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Friday, April 11, 2008

Iraq War?

Amir Taheri writes that Iran recently attacked Iraq in an effort to take Basra:
A GAMBLE that proved too costly.

That's how analysts in Tehran describe events last month in Basra. Iran's state-run media have de facto confirmed that this was no spontaneous "uprising." Rather, Iran's Islamic Revolutionary Guard Corps (IRGC) tried to seize control of Iraq's second-largest city using local Shiite militias as a Trojan horse.

[ . . . ]

In last month's operation, Quds commanders used the name and insignia of the Mahdi Army, a militia originally created by the maverick cleric Muqtada al-Sadr, as a cover for the Special Groups.

Initially, Quds commanders appeared to have won their bet. Their Special Groups and Mahdi Army allies easily seized control of key areas of Basra when more than 500 Iraqi security personnel abandoned their positions and disappeared into the woodwork.

Soon, however, the tide turned. Maliki proved that he had the courage to lead the new Iraqi Security Force (ISF) into battle, even if that meant confronting Iran. The ISF showed that it had the capacity and the will to fight.

Only a year ago, the ISF had been unable to provide three brigades (some 9,000 men) to help the US-led "surge" restore security in Baghdad. This time, the ISF had no difficulty deploying 15 brigades (30,000 men) for the battle of Basra.

Led by Gen. Mohan al-Freiji, the Iraqi force sent to Basra was the largest that the ISF had put together since its creation five years ago. This was the first time that the ISF was in charge of a major operation from start to finish and was fighting a large, well-armed adversary without US advisers.

During the Basra battles, the ISF did call on British and US forces to provide some firepower, especially via air strikes against enemy positions. But, in another first, the ISF used its own aircraft to transport troops and materiel and relied on its own communication system.

[ . . . ]

After more than a week of fighting, the Iraqis forced the Quds commanders to call for a cease-fire through Sadr. The Iraqi commander agreed - provided that the Quds force directly guaranteed it. To highlight Iran's role in the episode, he insisted that the Quds force dispatch a senior commander to finalize the accord.

The Iran-backed side lost more than 600 men, with more than 1,000 injured. The ISF lost 88 dead and 122 wounded.

Some analysts suggest this was the first war between new Iraq and the Islamic Republic. If so, the Iraqis won.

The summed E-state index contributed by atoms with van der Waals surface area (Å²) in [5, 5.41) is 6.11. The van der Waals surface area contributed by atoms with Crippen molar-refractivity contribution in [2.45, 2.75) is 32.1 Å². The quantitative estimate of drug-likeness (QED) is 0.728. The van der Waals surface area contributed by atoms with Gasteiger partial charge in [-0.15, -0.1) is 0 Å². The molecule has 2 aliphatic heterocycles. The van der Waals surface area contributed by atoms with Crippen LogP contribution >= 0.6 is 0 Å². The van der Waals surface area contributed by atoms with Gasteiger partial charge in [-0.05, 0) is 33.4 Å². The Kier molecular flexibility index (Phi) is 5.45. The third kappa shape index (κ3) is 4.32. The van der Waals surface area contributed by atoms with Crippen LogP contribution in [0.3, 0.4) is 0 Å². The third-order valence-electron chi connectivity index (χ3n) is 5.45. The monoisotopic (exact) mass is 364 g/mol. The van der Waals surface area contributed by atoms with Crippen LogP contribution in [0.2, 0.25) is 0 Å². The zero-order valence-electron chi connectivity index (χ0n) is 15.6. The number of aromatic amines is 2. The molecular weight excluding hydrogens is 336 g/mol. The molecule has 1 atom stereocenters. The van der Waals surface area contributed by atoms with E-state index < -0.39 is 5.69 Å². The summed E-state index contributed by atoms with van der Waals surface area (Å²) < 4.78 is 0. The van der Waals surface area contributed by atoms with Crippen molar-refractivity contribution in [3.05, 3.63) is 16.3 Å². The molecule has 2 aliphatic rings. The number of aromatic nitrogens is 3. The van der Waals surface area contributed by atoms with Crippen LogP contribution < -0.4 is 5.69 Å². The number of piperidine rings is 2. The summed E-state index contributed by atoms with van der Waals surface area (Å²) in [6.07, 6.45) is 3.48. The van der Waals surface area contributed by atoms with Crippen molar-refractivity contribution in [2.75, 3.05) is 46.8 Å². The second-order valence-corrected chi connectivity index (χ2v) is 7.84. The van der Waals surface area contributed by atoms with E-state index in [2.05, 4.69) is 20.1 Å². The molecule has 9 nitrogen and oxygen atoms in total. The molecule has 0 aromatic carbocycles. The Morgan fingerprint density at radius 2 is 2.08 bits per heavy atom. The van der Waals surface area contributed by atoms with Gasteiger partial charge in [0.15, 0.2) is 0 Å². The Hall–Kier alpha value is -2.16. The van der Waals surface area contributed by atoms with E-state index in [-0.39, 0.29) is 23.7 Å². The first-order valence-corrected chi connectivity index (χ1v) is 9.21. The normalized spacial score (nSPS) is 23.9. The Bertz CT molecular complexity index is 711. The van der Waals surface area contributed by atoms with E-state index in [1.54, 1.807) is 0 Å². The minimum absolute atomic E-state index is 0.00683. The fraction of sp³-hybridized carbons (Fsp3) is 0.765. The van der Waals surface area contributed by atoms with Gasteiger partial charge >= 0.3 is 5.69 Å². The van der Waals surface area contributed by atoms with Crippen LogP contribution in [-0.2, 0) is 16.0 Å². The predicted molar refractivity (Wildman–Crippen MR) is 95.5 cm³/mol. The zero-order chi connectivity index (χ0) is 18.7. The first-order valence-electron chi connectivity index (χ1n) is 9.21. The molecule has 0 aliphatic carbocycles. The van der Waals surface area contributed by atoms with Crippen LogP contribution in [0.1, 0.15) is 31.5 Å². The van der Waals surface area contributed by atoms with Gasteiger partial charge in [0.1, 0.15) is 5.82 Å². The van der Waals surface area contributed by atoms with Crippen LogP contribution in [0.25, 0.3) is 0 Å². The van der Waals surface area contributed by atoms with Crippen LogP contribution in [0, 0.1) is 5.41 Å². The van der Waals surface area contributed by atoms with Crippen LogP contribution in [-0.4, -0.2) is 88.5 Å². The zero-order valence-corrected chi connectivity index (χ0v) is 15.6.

I think this is note worthy.

In the spirit of policy analysis and cutting through the "fog," does this suggest a useful recasting of public debate about our Iraq policy?

Here in the United States it seems to me we continue to talk about the circumstances in Iraq as the "Iraq War." I would like to suggest this is not an accurate description for our present "operations" in Iraq.

I think our war with Iraq ended a few years ago with the fall of Saddam Hussein's government. Iraq was then governed for some time by a "provisional government." Since that time, a duly constituted government has emerged to govern Iraq.

I suggest that we should think of the violence in Iraq since the creation of the present government of Iraq as violence, perhaps war, against the government of Iraq, not as part of a continuing American war against Iraq. Nor does it seem to me accurately described as a war against the United States. As such, it would seem that the American forces in Iraq are now, and have been, employed in the service of helping the duly constituted government of Iraq provide security and order for the country by demonstrating that the government of Iraq has the greatest capacity for violence.

I'm also thinking that it would be good policy for the United States, and probably also for Iraq, to formally negotiate a treaty between the United States government and the Iraq government. Such a treaty should probably make explicit that the Iraq government has asked the United States government to help it provide security within as well as security with respect to external threats from, for example, such sources as the government of Iran?

What do you think? Does what I've suggested here cut to a bottom line? Would policy discussions and policy decisions in the United States be improved if we began to think of Iraq in this way?

I would like part of our discussion in class on Tuesday to consider these questions.

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